It is also ok that he hypothesised evolution happening when he observed fossil similarities. That's a general process of hypothesising and forming theories. Much like Newton hypothesising that there is gravity (and not "there is and there is no gravity"). The next step would be to list down and test or weigh all possible cases (for or against the hypothesis). Finally, one determines if the hypothesis is sound from the testing and goes on to drop it or refine it.

    So, even if we say that there were prevailing influential factors during his times, with the advancement of science and identification and separation of cultural biases today, the scientists today ought to go back to relook at his works and fill in the gaps. If they really want to have a complete and strong theory, they cannot ignore these unexplored paths. If you want to convince people, you have to work hard.

    So we might agree that Darwin saw only half the picture, but disagree over which half was missing.

    RE: Common ancestor v. common 'blueprint'
    Not "versus" , but "and"; parallel evolution.
    Right. That leaves more areas to be looked into. Now we have:
    - Common ancestor or not common ancestor
    - common blueprint or not common blueprint
    - (common ancestor and common blueprint) or not (common ancestor and common blueprint)
    - Any other possibilities?

    Note: God is not in the picture yet.

    As a chemist, I am not up on current studies being done to advance and refine evolutionary theory. Maybe someone has done DNA analysis of Darwin's finches, although, frankly, I don't see the point; Darwin was dealing with phenotypical variation and modern evolutionary theory deals with genotypical variation and the corresponding phenotypical variation. No-one is researching Aristotle's theories of atom, either.
    I would say "why not?". Why is there not a point to do so? Darwin's works laid much of the fundamentals for modern evolutionism. Fundamentals are very important stuff. I have done some research work before during my University times and I understand that when one writes a paper, referencing past papers is an important part. Without references, what I wrote would be of little value.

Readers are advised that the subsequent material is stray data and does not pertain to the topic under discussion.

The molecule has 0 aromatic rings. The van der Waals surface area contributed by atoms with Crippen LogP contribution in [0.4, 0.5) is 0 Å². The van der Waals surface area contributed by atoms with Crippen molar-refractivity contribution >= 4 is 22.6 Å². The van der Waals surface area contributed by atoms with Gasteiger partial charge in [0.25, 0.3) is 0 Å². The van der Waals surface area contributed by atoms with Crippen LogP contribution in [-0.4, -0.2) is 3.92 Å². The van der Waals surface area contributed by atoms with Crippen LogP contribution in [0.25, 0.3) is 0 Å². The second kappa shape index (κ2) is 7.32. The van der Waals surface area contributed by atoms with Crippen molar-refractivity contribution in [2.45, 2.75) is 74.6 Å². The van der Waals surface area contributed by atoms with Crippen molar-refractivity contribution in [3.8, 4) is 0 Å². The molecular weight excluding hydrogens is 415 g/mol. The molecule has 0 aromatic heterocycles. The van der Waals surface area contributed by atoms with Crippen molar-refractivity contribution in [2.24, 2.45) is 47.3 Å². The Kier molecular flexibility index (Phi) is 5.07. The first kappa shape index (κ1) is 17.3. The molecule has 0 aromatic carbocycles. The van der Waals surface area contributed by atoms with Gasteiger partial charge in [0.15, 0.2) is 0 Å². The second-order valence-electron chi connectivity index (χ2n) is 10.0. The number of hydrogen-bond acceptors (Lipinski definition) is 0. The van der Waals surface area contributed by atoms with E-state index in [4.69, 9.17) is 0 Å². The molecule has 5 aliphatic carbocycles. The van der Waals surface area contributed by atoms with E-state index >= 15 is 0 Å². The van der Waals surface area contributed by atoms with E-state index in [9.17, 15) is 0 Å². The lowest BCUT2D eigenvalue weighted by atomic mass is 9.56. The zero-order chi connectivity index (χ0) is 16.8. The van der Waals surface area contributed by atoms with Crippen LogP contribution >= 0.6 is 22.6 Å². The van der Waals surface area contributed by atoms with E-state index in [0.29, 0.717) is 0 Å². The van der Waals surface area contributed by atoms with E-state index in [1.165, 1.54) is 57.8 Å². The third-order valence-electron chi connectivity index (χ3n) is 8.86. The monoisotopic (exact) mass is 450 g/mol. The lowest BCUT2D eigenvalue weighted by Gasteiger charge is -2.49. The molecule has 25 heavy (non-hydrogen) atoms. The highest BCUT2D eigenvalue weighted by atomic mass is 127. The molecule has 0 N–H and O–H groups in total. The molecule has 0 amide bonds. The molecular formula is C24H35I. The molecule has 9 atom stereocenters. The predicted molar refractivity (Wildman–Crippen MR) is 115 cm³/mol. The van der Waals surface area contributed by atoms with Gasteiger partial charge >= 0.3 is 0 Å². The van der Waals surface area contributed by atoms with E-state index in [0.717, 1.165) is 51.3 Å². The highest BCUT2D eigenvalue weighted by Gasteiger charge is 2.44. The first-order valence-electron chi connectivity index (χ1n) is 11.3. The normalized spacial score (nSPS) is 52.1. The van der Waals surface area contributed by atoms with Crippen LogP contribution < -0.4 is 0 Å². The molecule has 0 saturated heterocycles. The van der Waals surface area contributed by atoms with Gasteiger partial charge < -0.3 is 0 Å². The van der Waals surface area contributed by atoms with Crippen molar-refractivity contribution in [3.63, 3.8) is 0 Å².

This is the same in science today. Scientists base their knowledge, theories, etc on the past established works. Seldom do people re-invent the wheel and goes back to redo research in logic, mathematics, calculus, etc from scratch before working on his own work.

    Previous established works set the directions which subsequent works will head towards. This is more so if the previous work laid the foundation for all future works. I am sure you will understand the significant impact of this.

    Quote Originally Posted by SN
    They are fundamental concepts or issues that can reshape the whole scientific community in many aspects that evolution has influenced today.
    This seems to be what you really want to discuss; would you be so kind as to give me the post # where you have laid them out? Eight pages is a lot to scroll through.

    But I am not be able to discuss them with authority; I am a chemist, not a biologist, geologist, or physicist [now, there's a field whose place in evolution seems to be widley ignored]
    Post #? I wasn't actually referring to any previous posts that I have made. I was stating my own viewpoints about how unexplored branches in a major scientific theory, like evolution, can affect many aspects of science today. I am sure evolution has great impacts today - chemistry, biology, medicine, palaeontology, etc. As for the exact possible extent of impact, I am not qualified to make any comments here. It is just my viewpoint.

    Whether looking into those unexplored branches really brings about new discovery of not is a different story. It is responsibility of science to explore all cases even if the cases turn out to be nothing.

    Quote Originally Posted by SN
    I think "misinterpreted" text would be more appropriate. The bible translation process as far as I know is pretty stringent. The error rates are very low.
    This is an extremely important point. I know a little bit about classical scholarship.

    I do realize that this is the first time the issue has been raised in this post, and that the translations of the Bible with which we are familiar may be different. Furthermore, we must alway remain aware of the cultural and language differences between us [not that I mean to imply that your English is poor, or even only adequate; your command of the language is enviable].

    So, I would need to know what translation of the Bible you are familiar with; the Bible that many reference is the King James.

    I stand by my use of the word 'mistranslated'.
    I mainly refer to the NIV (New International Version) for English Bible. Sometimes I would refer to NASB (New American Standard Bible), BBE (Bible in Basic English), and other versions. I have also referred to KJV (King James Version) before especially when I search for verses online. If you want, I can refer to KJV too. I don't see it as a big issue except maybe I will have to try to understand the context and language used.

    Here's a good website about Bible translation if you are interested to know more.
    http://www.ibs.org/niv/munger/index.php